Anna Monet Jewelry
Central themes in my jewelry are reclaimed horsehair and natural dyes. My work has been called a study of skilled juxtaposition. The strength of metal combined with the softness of horsehair evokes a delicate balance of opposites often found in nature.
I’ve been working at the Scintillant Jewelry Studio for seven years. Scintillant is a workshop located in the heart of the Mission district of San Francisco, right on Valencia between 23rd and 24th streets. The building used to be a law firm back in the day, and after Adam Clark, an owner of Scintillant and master craftsman, came across it became a space for our creative community to flourish. What I love about it the most is the shared spirit of creativity that comes from many artisans of all walks of life that work at Scintillant. We share the space, learn from each other, and create together. I consider myself incredibly lucky to be in that space.
My production model ranges between made-to-order and small-batch production. I work with a precious organic material- namely horsehair that I source from the Native American people that obtain it as a by-product of their work with horses. Because it is ethically sourced, it is a limited resource. I treat my raw materials with respect and reverence for their natural beauty. Small-batch production allows me the flexibility to evolve my work and express seasonality and the passage of time with colors and shapes that feel “of the moment.”
The materials we use (e.g., horsehair, metal) have primitive roots traceable to ancient times. Although they are fascinating on their own, I explore and maximize their possibilities with soldering, shaping, cutting, binding, dyeing, etc. Our shared workshop is full of vintage metalsmithing tools that the owner Adam collected over the years. These traditional tools have history, and I am grateful to be able to use them for my metalsmithing work. I use a lot of stovetop cooking wares for my natural dyeing. I love a good pair of scissors to cut and shape horsehair.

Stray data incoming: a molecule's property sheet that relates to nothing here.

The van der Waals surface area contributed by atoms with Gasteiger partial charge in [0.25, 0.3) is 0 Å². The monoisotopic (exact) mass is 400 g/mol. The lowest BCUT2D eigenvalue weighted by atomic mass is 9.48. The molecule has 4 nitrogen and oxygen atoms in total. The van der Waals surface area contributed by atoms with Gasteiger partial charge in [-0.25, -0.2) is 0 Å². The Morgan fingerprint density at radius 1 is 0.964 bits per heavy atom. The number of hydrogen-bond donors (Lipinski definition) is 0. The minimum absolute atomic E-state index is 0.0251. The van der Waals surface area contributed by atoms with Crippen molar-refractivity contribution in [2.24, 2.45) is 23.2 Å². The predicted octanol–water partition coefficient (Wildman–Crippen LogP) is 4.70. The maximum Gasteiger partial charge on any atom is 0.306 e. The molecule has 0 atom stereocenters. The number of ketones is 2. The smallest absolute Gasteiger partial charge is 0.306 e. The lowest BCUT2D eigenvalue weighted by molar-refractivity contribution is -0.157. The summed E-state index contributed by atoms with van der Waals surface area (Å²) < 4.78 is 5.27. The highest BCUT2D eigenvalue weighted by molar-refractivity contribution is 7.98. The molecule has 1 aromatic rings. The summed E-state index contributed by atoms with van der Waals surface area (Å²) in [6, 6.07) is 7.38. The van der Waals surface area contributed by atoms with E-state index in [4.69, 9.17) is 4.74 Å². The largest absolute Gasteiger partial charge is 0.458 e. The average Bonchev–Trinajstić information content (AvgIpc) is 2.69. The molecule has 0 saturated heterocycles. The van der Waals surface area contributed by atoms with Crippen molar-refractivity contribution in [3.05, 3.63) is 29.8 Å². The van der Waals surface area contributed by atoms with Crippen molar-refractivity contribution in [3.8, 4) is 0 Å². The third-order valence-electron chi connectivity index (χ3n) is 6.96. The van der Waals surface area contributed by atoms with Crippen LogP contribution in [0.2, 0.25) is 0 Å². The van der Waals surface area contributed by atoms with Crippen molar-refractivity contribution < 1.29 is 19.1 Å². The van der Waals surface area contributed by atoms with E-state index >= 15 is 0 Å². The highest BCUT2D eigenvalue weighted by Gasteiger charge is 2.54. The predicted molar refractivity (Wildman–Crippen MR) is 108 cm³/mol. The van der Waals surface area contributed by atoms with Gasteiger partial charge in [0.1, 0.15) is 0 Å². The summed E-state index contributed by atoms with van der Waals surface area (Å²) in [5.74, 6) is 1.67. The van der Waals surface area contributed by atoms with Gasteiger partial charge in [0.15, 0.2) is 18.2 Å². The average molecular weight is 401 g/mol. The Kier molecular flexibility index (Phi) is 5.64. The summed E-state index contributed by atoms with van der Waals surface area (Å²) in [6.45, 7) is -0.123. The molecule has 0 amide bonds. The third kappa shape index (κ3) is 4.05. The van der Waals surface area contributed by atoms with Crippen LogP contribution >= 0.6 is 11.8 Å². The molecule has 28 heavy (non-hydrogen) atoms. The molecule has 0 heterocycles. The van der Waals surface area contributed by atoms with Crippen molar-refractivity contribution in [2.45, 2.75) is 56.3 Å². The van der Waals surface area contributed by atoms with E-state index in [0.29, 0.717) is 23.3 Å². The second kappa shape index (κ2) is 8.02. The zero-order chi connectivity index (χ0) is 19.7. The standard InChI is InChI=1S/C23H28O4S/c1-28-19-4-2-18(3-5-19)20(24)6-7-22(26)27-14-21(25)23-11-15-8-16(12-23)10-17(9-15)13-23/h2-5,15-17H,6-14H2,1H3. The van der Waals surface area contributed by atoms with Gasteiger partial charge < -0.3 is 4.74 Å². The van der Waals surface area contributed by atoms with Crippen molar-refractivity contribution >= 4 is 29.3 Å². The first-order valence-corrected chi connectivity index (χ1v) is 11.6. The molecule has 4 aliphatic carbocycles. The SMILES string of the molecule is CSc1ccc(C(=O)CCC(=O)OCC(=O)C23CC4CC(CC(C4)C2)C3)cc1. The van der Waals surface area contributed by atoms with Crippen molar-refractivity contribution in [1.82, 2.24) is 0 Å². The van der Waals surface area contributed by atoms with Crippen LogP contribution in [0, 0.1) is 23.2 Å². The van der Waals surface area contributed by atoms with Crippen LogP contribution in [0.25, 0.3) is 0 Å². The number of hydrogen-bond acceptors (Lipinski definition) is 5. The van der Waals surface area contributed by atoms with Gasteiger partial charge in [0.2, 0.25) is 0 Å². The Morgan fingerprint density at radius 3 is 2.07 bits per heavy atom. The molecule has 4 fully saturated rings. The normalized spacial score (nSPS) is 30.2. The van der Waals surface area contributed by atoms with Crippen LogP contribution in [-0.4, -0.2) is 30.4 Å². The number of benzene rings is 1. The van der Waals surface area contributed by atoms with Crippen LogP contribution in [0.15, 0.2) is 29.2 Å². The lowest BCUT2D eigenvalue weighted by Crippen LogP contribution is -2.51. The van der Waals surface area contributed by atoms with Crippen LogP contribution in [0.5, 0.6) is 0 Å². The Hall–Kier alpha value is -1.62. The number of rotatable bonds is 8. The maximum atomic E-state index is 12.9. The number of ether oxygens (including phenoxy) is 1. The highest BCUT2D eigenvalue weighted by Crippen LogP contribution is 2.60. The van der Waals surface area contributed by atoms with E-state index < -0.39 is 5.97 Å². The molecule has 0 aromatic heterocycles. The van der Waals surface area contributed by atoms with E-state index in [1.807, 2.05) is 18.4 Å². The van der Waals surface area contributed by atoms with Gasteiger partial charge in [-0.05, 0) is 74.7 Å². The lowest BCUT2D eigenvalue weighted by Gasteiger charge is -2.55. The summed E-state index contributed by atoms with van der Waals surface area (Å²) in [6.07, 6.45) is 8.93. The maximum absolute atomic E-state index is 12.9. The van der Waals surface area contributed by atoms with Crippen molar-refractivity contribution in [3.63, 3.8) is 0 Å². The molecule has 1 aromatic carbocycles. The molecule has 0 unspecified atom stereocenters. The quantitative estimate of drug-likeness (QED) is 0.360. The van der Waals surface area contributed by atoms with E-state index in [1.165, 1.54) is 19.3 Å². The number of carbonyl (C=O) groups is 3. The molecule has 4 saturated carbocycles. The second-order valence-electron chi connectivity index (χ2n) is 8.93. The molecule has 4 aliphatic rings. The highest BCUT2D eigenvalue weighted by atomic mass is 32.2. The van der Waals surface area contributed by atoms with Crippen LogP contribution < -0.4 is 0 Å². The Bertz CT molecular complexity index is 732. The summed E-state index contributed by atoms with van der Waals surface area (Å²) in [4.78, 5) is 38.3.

The mixture of metalsmithing, which is hard, hot, and heavy, combined with the soft, watery process of dyeing horsehair in my work, makes for an exciting juxtaposition blending traditionally male craft with the delicate and feminine craftwork.
I use horsehair ethically gathered by the Native American artisans for my wearable art jewelry. After receiving raw horsehair, it is bound and dyed by hand with flowers, roots, and spices such as roses, Himalayan salt, indigo, redwood bark, and madder root. It is then set in sterling silver, gold-plated brass, or recycled gold.
I intentionally incorporate biodegradable materials used since ancient times. My work is meant as an exploration of innovative design that also celebrates traditional craft and the symbolism of our human connection to the Earth. The stones I use in my jewelry come from US deadstock mines which I then custom cuts for each design. Our Sapphires are vintage from the 1980s, sourced from London, UK.